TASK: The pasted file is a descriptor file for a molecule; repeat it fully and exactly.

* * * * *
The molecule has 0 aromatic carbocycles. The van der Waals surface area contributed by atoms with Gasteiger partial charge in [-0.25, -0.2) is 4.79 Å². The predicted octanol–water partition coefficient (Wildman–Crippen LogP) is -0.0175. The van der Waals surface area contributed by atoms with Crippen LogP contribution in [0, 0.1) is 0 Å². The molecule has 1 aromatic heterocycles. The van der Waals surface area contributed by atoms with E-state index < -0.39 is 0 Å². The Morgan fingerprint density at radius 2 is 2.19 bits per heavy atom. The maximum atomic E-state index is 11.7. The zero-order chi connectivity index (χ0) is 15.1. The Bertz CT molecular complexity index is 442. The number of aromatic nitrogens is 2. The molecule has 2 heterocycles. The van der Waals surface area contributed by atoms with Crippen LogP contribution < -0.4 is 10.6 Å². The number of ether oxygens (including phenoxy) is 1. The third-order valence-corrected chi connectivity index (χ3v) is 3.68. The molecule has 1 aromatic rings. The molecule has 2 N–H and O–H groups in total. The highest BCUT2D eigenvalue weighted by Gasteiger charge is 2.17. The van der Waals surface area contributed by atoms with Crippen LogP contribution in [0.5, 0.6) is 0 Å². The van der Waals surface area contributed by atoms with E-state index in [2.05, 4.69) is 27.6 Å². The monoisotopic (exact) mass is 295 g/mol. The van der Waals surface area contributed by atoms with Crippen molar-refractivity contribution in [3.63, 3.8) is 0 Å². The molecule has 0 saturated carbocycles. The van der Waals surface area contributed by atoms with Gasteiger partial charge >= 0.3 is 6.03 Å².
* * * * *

The molecule has 0 aromatic carbocycles. The van der Waals surface area contributed by atoms with Gasteiger partial charge in [-0.25, -0.2) is 4.79 Å². The predicted octanol–water partition coefficient (Wildman–Crippen LogP) is -0.0175. The van der Waals surface area contributed by atoms with Crippen LogP contribution in [0, 0.1) is 0 Å². The molecule has 1 aromatic heterocycles. The van der Waals surface area contributed by atoms with E-state index < -0.39 is 0 Å². The Morgan fingerprint density at radius 2 is 2.19 bits per heavy atom. The maximum atomic E-state index is 11.7. The zero-order chi connectivity index (χ0) is 15.1. The Bertz CT molecular complexity index is 442. The number of aromatic nitrogens is 2. The molecule has 2 heterocycles. The van der Waals surface area contributed by atoms with Crippen LogP contribution < -0.4 is 10.6 Å². The number of ether oxygens (including phenoxy) is 1. The third-order valence-corrected chi connectivity index (χ3v) is 3.68. The molecule has 1 aromatic rings. The molecule has 2 N–H and O–H groups in total. The highest BCUT2D eigenvalue weighted by Gasteiger charge is 2.17. The van der Waals surface area contributed by atoms with Crippen LogP contribution in [0.5, 0.6) is 0 Å². The van der Waals surface area contributed by atoms with E-state index in [2.05, 4.69) is 27.6 Å². The monoisotopic (exact) mass is 295 g/mol. The van der Waals surface area contributed by atoms with Crippen molar-refractivity contribution in [3.63, 3.8) is 0 Å². The molecule has 0 saturated carbocycles. The van der Waals surface area contributed by atoms with Gasteiger partial charge >= 0.3 is 6.03 Å².